Cycling has become quite a popular sport in Malaysia. It’s an enjoyable activity regardless if you’re doing it alone or in groups.
Kuala Lumpur has become a hotspot for cyclists. One of the few main attractions is the Saloma Link Bridge that connects Jalan Saloma with Kuala Lumpur City Centre (KLCC) and Kampung Baru.
Despite the rising popularity of the sport, netizens are complaining about the cyclists’ attitudes on disobeying the rules set by the government and the Local Authority (PBT). There were also complaints about cyclists breaking rules on the Saloma Link Bridge.
Facebook user Rizal Hakimm shared photos on his social media site providing a glimpse of irresponsible cyclists violating rules on the bridge. Netizens were furious at their careless attitude, which was heightened by the fact that a sign was placed as a reminder to prohibit cycling in the area. Unfortunately, no one seems to care.
The photos show cyclists riding their bicycles on the bridge despite it being crowded with many people. This can be very dangerous as proven by prior incidents which were due to their ignorant attitude.
On 22nd November 2020, the Kampong Bharu Development Corporation tweeted on its official Twitter page that cycling activities at the Saloma Link can endanger the lives of pedestrians. To ensure the safety of pedestrians, cyclists are only allowed to push their bicycles when passing through the area.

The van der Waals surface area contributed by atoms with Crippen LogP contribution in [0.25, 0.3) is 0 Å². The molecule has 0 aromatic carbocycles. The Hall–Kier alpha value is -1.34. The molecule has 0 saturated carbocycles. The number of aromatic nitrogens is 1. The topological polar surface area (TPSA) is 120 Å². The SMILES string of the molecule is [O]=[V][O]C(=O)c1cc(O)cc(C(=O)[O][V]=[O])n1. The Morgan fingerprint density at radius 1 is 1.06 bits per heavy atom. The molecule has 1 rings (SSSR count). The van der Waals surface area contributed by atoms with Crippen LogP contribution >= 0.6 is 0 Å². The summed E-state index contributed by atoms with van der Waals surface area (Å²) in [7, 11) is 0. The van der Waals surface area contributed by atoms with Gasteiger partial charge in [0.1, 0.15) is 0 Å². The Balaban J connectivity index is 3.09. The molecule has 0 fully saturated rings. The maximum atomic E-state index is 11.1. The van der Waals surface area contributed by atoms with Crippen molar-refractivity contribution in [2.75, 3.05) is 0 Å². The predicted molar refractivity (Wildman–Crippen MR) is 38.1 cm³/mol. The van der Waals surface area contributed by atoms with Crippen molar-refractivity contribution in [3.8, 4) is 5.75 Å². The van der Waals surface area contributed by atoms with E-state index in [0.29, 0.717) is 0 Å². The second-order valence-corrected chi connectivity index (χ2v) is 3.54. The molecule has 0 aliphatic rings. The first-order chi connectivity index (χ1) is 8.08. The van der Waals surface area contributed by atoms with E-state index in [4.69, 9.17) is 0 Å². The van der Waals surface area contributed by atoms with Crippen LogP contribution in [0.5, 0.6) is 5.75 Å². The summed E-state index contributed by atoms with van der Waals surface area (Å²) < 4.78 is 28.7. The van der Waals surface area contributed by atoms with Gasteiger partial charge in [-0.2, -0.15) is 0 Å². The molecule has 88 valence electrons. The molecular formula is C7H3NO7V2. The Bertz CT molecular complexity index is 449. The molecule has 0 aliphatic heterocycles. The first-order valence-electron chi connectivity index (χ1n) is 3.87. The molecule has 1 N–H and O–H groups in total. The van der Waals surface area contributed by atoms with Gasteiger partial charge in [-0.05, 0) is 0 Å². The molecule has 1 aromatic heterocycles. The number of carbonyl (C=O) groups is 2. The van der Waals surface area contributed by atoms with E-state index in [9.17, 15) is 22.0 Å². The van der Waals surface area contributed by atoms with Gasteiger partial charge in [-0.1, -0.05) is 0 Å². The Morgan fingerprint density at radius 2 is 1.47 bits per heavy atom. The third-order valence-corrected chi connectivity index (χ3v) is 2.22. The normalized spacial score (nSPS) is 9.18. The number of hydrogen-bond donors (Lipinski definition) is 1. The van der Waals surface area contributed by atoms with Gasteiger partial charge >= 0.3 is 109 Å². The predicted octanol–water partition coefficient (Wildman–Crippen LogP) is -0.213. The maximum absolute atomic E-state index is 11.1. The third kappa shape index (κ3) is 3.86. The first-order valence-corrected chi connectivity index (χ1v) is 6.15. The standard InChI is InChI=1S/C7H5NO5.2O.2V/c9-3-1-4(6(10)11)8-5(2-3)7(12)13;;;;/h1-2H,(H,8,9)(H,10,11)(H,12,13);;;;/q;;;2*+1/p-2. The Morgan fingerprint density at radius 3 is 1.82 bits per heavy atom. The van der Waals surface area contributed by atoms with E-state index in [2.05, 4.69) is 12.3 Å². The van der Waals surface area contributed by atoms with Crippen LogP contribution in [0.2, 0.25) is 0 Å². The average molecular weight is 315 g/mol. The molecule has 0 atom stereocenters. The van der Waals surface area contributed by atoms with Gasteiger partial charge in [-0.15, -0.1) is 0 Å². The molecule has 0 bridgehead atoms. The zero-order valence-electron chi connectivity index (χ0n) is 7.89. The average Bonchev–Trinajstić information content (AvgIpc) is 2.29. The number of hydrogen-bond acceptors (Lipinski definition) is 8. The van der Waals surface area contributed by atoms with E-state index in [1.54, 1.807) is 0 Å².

The Malaysian government set a fine of RM1,000 and imprisonment for any cyclist who refuses to follow the rules.
Netizens took to social media to express their anger and frustration with these irresponsible cyclists:
- “It’s because of them that everyone who looks down on all cyclists. I hope these cycling folks get caught and punished”.
- “People like this deserve the 10k (RM10,000) fine. They probably have a lot of money and the bicycles are expensive. Yet, they still break the rules”.
- “This is not the mistake of the citizens but the school syllabus. There is no use teaching moral in theory (as)… everyone ends up just memorising (to score in) the subject…”